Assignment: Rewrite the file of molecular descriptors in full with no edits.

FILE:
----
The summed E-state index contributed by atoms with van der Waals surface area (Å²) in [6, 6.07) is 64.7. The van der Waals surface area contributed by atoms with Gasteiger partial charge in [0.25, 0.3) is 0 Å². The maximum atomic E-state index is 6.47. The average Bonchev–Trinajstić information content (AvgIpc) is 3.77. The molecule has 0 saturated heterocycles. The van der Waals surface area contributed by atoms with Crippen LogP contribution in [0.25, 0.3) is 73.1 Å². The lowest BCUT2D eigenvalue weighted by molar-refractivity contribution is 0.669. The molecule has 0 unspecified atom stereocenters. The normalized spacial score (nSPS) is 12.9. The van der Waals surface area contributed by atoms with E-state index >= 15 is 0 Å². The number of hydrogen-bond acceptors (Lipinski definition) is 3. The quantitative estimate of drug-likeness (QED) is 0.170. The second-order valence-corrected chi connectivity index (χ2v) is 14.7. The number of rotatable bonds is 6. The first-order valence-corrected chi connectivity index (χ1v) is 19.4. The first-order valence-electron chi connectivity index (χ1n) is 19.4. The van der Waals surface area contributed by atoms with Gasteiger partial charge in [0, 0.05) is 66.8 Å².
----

The summed E-state index contributed by atoms with van der Waals surface area (Å²) in [6, 6.07) is 64.7. The van der Waals surface area contributed by atoms with Gasteiger partial charge in [0.25, 0.3) is 0 Å². The maximum atomic E-state index is 6.47. The average Bonchev–Trinajstić information content (AvgIpc) is 3.77. The molecule has 0 saturated heterocycles. The van der Waals surface area contributed by atoms with Crippen LogP contribution in [0.25, 0.3) is 73.1 Å². The lowest BCUT2D eigenvalue weighted by molar-refractivity contribution is 0.669. The molecule has 0 unspecified atom stereocenters. The normalized spacial score (nSPS) is 12.9. The van der Waals surface area contributed by atoms with E-state index >= 15 is 0 Å². The number of hydrogen-bond acceptors (Lipinski definition) is 3. The quantitative estimate of drug-likeness (QED) is 0.170. The second-order valence-corrected chi connectivity index (χ2v) is 14.7. The number of rotatable bonds is 6. The first-order valence-corrected chi connectivity index (χ1v) is 19.4. The first-order valence-electron chi connectivity index (χ1n) is 19.4. The van der Waals surface area contributed by atoms with Gasteiger partial charge in [0, 0.05) is 66.8 Å².